If an NPC is telling the truth, what's the Insight DC to know they're telling the truth? - Page 129
  1. #1281
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    Quote Originally Posted by pemerton View Post
    Either way, I couldn't imagine it playing out like @Elfcrusher's example.
    That makes two of us!
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  2. #1282
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    Quote Originally Posted by 5ekyu View Post
    There are some GMs who (maybe poor form or maybe by design) dont explicitly mark the end of their stage in the play loop with a formal declaration every scene.

    <snip>

    Sometimes it just a more rookie GM thing but sometimes it's more a setting atmosphere and sense of impending threat that *formally acknowledging the beginning and end stage of each segment in the hitherto agreed upon by all parties play loop* fits like letting the air out of a wet bslloon.
    Quote Originally Posted by DM Dave1 View Post
    Why would a DM "by design" not signal to the players that they need to do something? What does that even mean?
    The comment was about not using a formal declaration/acknowledgement. And the reasong given was to preserve atmosphere.

    Another reason - which applies at my table - is informality among friends, and going along with the back-and-forth of play. If I describe a situation and a player says "OK, I'm doing this" I'm not going to disregard the action declaration just because that player didn't wait for me to ask "What do you do?"
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  3. #1283
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    Regarding the wall that's just a wall ...

    Quote Originally Posted by pemerton View Post
    To me, this would seem a good reason not to call for a check at all, because nothing is at stake.. Just narrate the climbing of the unremarable wall and keep moving until something more significant comes up.
    Who said there was no consequence t failure? Just because it's a minor background issue, doesn't mean it's not important. Don't get me wrong, a lot of times the wall is just climbed. But if there's time pressure or falling from the wall could cause injury or other setback then I think a check should be called for. Maybe the quickest way would be to climb but there's also a longer way around or a more dangerous route, so on and so forth.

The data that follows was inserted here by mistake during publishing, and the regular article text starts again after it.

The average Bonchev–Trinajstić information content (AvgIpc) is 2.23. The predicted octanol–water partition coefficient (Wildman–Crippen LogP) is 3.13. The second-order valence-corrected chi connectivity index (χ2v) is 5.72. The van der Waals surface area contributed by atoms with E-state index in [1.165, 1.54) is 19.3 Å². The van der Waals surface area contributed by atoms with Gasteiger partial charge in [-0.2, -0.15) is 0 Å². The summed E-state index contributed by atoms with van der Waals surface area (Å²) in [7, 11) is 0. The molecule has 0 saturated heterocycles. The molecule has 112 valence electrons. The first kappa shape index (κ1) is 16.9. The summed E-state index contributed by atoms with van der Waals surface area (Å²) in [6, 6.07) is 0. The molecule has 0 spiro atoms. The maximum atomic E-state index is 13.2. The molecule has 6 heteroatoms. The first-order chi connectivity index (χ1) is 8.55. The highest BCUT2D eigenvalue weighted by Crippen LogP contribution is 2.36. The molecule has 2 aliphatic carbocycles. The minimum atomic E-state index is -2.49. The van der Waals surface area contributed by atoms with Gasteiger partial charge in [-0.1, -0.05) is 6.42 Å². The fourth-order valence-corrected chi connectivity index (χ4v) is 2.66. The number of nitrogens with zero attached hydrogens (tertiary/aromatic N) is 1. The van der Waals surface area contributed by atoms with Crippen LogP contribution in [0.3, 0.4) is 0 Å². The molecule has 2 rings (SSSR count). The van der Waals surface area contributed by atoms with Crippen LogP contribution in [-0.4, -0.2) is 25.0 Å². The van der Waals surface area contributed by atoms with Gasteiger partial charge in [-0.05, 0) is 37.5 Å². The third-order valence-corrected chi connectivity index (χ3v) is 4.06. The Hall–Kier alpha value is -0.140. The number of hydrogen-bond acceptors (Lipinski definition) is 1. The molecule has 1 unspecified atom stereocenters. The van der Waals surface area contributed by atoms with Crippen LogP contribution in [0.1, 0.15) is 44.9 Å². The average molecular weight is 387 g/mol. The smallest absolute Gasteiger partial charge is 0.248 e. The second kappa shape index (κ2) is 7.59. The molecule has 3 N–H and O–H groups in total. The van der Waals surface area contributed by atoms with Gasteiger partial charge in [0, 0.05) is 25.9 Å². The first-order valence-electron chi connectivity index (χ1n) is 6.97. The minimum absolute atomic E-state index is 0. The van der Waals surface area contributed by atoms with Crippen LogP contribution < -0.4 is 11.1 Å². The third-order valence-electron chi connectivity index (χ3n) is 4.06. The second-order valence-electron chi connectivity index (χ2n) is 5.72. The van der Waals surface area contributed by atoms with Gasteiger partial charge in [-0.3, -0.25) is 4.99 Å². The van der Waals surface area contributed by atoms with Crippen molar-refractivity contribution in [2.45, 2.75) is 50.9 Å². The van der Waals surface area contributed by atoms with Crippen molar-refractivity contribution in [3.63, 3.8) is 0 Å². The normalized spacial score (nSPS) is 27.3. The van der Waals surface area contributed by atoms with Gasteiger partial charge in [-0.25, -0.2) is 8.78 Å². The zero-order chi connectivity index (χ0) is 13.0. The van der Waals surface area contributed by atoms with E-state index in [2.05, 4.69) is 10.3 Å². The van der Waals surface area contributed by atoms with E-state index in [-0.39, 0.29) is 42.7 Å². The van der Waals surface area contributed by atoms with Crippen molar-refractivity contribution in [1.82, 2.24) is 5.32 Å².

I'm just saying some obstacles are simple. Sometimes a chest is trapped because it makes sense for it to be trapped and there is a level of risk, that doesn't mean I'm going to make a big deal out of it.

    But it also goes back to who is overcoming the obstacle; the PC or the player? Some obstacles will be player challenges by their nature, I simply think some things should be PC challenges.

  4. #1284
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    Quote Originally Posted by Oofta View Post
    Regarding the wall that's just a wall ...



    Who said there was no consequence t failure? Just because it's a minor background issue, doesn't mean it's not important. Don't get me wrong, a lot of times the wall is just climbed. But if there's time pressure or falling from the wall could cause injury or other setback then I think a check should be called for. Maybe the quickest way would be to climb but there's also a longer way around or a more dangerous route, so on and so forth.

    I'm just saying some obstacles are simple. Sometimes a chest is trapped because it makes sense for it to be trapped and there is a level of risk, that doesn't mean I'm going to make a big deal out of it.

    But it also goes back to who is overcoming the obstacle; the PC or the player? Some obstacles will be player challenges by their nature, I simply think some things should be PC challenges.
    I have a problem understanding this. How do you challenge a PC? It canít think, it canít act, it canít do anything other than what the player says it does. Itís like a User Interface but it isnít itself the User. Itís always the player behind the avatar that has to think and act.